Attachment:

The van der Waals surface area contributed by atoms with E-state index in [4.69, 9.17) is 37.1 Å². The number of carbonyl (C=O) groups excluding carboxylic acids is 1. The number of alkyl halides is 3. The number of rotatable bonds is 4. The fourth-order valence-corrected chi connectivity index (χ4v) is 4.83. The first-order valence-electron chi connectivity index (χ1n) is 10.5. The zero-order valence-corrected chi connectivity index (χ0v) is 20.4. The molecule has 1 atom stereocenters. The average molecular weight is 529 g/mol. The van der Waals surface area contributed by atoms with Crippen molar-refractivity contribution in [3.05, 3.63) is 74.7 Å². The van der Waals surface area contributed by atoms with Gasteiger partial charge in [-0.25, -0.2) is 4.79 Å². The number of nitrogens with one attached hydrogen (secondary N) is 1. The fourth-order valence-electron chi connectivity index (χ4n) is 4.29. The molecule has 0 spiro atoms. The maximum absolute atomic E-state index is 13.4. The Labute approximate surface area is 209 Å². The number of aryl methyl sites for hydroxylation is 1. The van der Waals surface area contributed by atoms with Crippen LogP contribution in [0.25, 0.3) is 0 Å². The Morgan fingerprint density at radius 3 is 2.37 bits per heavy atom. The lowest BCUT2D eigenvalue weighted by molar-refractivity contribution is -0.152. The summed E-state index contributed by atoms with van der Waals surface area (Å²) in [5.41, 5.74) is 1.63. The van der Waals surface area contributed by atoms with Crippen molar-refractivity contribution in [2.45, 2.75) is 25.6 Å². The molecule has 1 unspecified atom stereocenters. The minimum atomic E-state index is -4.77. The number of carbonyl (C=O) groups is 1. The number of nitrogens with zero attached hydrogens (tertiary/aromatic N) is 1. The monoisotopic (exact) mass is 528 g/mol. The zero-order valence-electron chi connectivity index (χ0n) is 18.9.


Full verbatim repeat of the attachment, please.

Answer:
The van der Waals surface area contributed by atoms with E-state index in [4.69, 9.17) is 37.1 Å². The number of carbonyl (C=O) groups excluding carboxylic acids is 1. The number of alkyl halides is 3. The number of rotatable bonds is 4. The fourth-order valence-corrected chi connectivity index (χ4v) is 4.83. The first-order valence-electron chi connectivity index (χ1n) is 10.5. The zero-order valence-corrected chi connectivity index (χ0v) is 20.4. The molecule has 1 atom stereocenters. The average molecular weight is 529 g/mol. The van der Waals surface area contributed by atoms with Crippen molar-refractivity contribution in [3.05, 3.63) is 74.7 Å². The van der Waals surface area contributed by atoms with Gasteiger partial charge in [-0.25, -0.2) is 4.79 Å². The number of nitrogens with one attached hydrogen (secondary N) is 1. The fourth-order valence-electron chi connectivity index (χ4n) is 4.29. The molecule has 0 spiro atoms. The maximum absolute atomic E-state index is 13.4. The Labute approximate surface area is 209 Å². The number of aryl methyl sites for hydroxylation is 1. The van der Waals surface area contributed by atoms with Crippen LogP contribution in [0.25, 0.3) is 0 Å². The Morgan fingerprint density at radius 3 is 2.37 bits per heavy atom. The lowest BCUT2D eigenvalue weighted by molar-refractivity contribution is -0.152. The summed E-state index contributed by atoms with van der Waals surface area (Å²) in [5.41, 5.74) is 1.63. The van der Waals surface area contributed by atoms with Crippen molar-refractivity contribution in [2.45, 2.75) is 25.6 Å². The molecule has 1 unspecified atom stereocenters. The minimum atomic E-state index is -4.77. The number of carbonyl (C=O) groups is 1. The number of nitrogens with zero attached hydrogens (tertiary/aromatic N) is 1. The monoisotopic (exact) mass is 528 g/mol. The zero-order valence-electron chi connectivity index (χ0n) is 18.9.